The Foundations of Interpretation

Subject PHIL30024 (2015)

Note: This is an archived Handbook entry from 2015.

Credit Points: 12.5
Level: 3 (Undergraduate)
Dates & Locations:

This subject has the following teaching availabilities in 2015:

Semester 1, Parkville - Taught on campus.
Pre-teaching Period Start not applicable
Teaching Period 02-Mar-2015 to 31-May-2015
Assessment Period End 26-Jun-2015
Last date to Self-Enrol 13-Mar-2015
Census Date 31-Mar-2015
Last date to Withdraw without fail 08-May-2015

Timetable can be viewed here. For information about these dates, click here.
Time Commitment: Contact Hours: 2x 1-hour lectures each week and 1x 1-hour tutorial (weeks 2-12)
Total Time Commitment:

170 hours

Prerequisites: None
Corequisites: None
Recommended Background Knowledge:

At least 12.5 points (one subject) in philosophy

Non Allowed Subjects: None
Core Participation Requirements:

For the purposes of considering request for Reasonable Adjustments under the disability Standards for Education (Cwth 2005), and Students Experiencing Academic Disadvantage Policy, academic requirements for this subject are articulated in the Subject Description, Subject Objectives, Generic Skills and Assessment Requirements of this entry.The University is dedicated to provide support to those with special requirements. Further details on the disability support scheme can be found at the Disability Liaison Unit website:


Dr Francois Schroeter


Francois Schroeter

Subject Overview:

This subject explores the theories of meaning and interpretation developed in contemporary European thought. We will examine questions such as: How do we make sense of texts from other cultures and times? What is it to interpret a text? Is the meaning of a text determined by the author's intentions? Does what we write or say have a single determinate meaning or can conflicting interpretations be equally valid? Major thinkers discussed will be chosen from Heidegger, Gadamer, Habermas, Ricoeur, Derrida, Butler and Benjamin. On completion of this subject students should have broad grasp of a variety of competing theories and understand what would be involved in applying them to a critical reading of texts. They should also have a greater awareness of the assumptions that are reinforced or challenged by different reading practices.

Learning Outcomes:

Students who successfully complete this subject will:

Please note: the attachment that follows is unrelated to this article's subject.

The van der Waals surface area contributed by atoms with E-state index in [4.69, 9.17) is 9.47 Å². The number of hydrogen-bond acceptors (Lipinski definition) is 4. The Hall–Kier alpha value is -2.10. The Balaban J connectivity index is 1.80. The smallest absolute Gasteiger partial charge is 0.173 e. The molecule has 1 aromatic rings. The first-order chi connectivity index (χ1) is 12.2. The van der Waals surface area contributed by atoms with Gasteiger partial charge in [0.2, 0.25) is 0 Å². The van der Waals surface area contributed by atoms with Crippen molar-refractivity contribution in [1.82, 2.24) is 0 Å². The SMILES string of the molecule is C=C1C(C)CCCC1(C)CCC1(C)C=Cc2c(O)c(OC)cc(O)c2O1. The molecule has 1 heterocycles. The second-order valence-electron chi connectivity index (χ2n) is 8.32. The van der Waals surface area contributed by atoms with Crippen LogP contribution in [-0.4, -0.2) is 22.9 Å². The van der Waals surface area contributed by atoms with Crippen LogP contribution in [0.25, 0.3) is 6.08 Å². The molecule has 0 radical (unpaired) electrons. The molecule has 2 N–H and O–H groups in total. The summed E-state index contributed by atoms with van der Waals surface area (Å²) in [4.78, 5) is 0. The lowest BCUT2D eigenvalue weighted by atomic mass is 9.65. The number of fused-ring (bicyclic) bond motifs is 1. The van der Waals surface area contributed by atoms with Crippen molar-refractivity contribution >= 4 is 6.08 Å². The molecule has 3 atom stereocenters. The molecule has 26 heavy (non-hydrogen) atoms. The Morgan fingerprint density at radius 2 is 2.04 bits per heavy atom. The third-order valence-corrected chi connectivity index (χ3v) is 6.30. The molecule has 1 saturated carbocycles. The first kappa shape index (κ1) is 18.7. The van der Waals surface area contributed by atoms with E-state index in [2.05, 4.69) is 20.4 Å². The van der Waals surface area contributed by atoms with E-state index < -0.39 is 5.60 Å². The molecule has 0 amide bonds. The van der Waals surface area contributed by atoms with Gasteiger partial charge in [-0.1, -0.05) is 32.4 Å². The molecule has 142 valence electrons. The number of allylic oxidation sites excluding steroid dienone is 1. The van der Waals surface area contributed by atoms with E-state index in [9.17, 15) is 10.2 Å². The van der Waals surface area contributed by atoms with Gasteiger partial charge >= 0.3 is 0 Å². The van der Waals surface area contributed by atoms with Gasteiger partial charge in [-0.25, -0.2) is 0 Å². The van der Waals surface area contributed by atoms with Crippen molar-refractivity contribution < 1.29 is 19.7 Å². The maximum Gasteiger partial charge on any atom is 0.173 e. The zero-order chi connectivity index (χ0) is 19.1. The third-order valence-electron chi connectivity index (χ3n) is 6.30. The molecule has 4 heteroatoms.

• possess a broad knowledge and understanding of different philosophical approaches to interpretation;
  • engage critically with existing philosophical conversations and develop the capacity for critical and creative interventions in those discussions;
  • demonstrate a high-level of fluency in communication and collaboration skills, including oral and written presentation of arguments and effective work in small and large groups;
  • be prepared to engage with the possibility of radical critique of their own presuppostions and commitments.

A 2000 word essay 50% (due mid-semester), a take-home examination of 2000 words 50% (due during the examination period).

This subject has a minimum hurdle requirement of 75% tutorial attendance. Regular participation in tutorials is required. Assessment submitted late without an approved extension will be penalised at 10% per day. After 5 working days late assessment will not be marked. In-class tasks missed without approval will not be marked. All pieces of written work must be submitted to pass this subject.

Prescribed Texts:

Readings will be available online

Breadth Options:

This subject potentially can be taken as a breadth subject component for the following courses:

You should visit learn more about breadth subjects and read the breadth requirements for your degree, and should discuss your choice with your student adviser, before deciding on your subjects.

Fees Information: Subject EFTSL, Level, Discipline & Census Date
Links to further information:
Related Majors/Minors/Specialisations: European Studies
Philosophy Major
Social Theory
Social Theory

Download PDF version.